Clashes erupt across Yangon as bloodshed fails to deter protests

Protesters on Friday morning in Yangon’s Hlaing Township. Photo: @Your_j0y / Twitter
Protesters on Friday morning in Yangon’s Hlaing Township. Photo: @Your_j0y / Twitter

The battle for control of the streets erupted again this morning in Yangon as security forces attempt to put down resistance to the military takeover with violence.

Sonic weapons were deployed against protesters in the Sanchuang area, with demonstrators fanning out across the city from Bayintnaung to Botahtaung – along with the military forces. While the body count has been rising – at least 38 were killed alone on Wednesday – there were no reports of casualties yet today.

“I never thought I would be woken up by a sound grenade,” said Aung Khant Maw, 23 of Sanchaung, to friends standing nearby by with makeshift shields.

Resistance to Tatmadaw continues despite rising death toll

He came to join the protest after the noise roused him.

“I came over to join the protest as soon as I woke up,” he told Coconuts as police in riot gear assembled meters away from their defensive line on Kyuntaw Road.

At least six sound grenades have been fired by state security forces since 10am in Sanchaung alone. While the rally there has been dispersed, demonstrators simply moved on to prepare their next fortified position. Most are young men and women, between 17 and 27, wearing the gas masks and helmets that have become emblematic of anti-authoritarianism from Hong Kong to Bangkok.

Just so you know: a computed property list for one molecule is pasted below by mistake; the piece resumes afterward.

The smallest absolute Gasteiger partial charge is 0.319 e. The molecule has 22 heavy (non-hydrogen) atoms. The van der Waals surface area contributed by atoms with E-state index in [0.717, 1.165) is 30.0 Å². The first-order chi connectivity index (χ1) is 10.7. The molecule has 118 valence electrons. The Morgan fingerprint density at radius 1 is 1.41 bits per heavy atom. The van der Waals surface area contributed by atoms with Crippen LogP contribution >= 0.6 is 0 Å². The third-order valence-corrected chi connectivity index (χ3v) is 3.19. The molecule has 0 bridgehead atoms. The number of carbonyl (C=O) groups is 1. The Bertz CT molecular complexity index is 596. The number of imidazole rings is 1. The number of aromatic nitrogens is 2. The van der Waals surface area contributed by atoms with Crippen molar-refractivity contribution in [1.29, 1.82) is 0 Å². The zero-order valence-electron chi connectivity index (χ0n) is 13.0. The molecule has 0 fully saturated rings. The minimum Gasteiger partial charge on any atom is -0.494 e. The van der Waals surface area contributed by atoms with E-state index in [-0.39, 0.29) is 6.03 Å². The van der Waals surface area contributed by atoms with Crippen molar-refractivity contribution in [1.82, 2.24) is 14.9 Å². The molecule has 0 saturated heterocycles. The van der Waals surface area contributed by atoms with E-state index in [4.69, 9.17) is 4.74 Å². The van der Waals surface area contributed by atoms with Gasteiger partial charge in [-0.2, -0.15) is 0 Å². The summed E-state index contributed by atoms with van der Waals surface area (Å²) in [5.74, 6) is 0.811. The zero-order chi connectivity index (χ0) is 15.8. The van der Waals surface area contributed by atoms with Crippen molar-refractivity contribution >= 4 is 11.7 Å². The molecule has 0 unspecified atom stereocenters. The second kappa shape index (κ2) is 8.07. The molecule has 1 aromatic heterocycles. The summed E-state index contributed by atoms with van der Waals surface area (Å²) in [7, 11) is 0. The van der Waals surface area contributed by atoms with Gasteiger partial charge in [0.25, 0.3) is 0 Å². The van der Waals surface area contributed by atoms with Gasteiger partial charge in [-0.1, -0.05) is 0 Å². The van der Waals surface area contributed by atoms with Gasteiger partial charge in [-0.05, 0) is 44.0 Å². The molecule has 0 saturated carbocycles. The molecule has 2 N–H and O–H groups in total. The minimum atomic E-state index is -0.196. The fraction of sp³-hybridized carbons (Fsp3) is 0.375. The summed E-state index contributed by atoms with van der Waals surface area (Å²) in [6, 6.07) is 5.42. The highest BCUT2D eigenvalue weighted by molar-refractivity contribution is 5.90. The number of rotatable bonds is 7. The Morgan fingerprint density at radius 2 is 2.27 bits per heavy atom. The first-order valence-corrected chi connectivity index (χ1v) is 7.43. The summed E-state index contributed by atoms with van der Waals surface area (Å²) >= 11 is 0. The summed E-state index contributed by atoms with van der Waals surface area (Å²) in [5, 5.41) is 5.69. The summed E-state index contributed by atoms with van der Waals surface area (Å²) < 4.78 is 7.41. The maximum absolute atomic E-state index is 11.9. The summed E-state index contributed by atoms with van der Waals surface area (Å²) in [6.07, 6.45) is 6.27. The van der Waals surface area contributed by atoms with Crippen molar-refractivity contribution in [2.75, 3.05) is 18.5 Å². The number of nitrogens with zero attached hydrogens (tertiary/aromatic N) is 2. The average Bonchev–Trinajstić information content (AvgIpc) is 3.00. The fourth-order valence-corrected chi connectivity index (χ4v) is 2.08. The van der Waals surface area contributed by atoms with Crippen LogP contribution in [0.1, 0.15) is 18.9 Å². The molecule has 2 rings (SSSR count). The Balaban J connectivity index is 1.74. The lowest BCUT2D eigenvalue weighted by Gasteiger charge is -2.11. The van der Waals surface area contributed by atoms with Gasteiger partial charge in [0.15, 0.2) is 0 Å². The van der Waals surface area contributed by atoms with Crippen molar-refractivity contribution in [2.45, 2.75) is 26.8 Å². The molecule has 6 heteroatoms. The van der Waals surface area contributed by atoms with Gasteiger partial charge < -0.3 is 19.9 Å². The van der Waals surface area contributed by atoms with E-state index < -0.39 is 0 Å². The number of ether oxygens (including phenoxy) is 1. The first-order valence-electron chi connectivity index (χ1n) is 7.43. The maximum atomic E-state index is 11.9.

“Our tactic now is simple: If they shoot, we run,” said Ye Myint, 27 and a Sanchuang resident.  “Then we reassemble.”

Cries of “Our arrested leaders, release them immediately!” and for the health of State Counseller Aung San Suu Kyi and President U Win Myint, be healthy!” could be heard through the streets at the scene.

The willingness of the Tatmadaw, as the military is called, to kill its own citizens to secure its hold on power has not cowed the public, despite increasing casualties.

On Wednesday, at least 38 people were killed in anti-coup protests across Myanmar – the bloodiest day yet on peaceful demonstrations against last month’s coup, according to the United Nations. At least 450 protesters and students have been arrested and sent to Insein Prison in Yangon.

In North Okkalapa Township, a day after six people were killed by military forces Wednesday, the protest swelled even larger, with crowds singing resistance anthem Kabar Ma Kyay Bu while raising three-finger salutes. There were no reports of bloodshed on Thursday.

Ma Kyal Sin, 19, called Angel to her friends, was among those killed in Mandalay – shot in the neck Wednesday during a crackdown on protesters. She was seen cheering protesters – “Are we united?”, “Yes, we are!” – prior to her death.

Said to be a huge Aung San Suu Kyi supporter, Ma Kyal Sin reportedly voted for the first time in November’s election won by the National League for Democracy in a landslide, triggering unsupported accusations of fraud by the military.

Thousands attended her funeral yesterday at the 80th Street Yunan Temple, with many raising defiant salutes as they followed her hearse. Attempts to reach her family for comment were unsuccessful.

Meanwhile the military has dialed up its effort to paint protesters as violent instigators. Reports today in military-run newspapers described fireworks used to harass police and soldiers on Thursday as bombs and weapons, with junta leaders portraying them as weapons of mass destruction, and protesters as terrorists.



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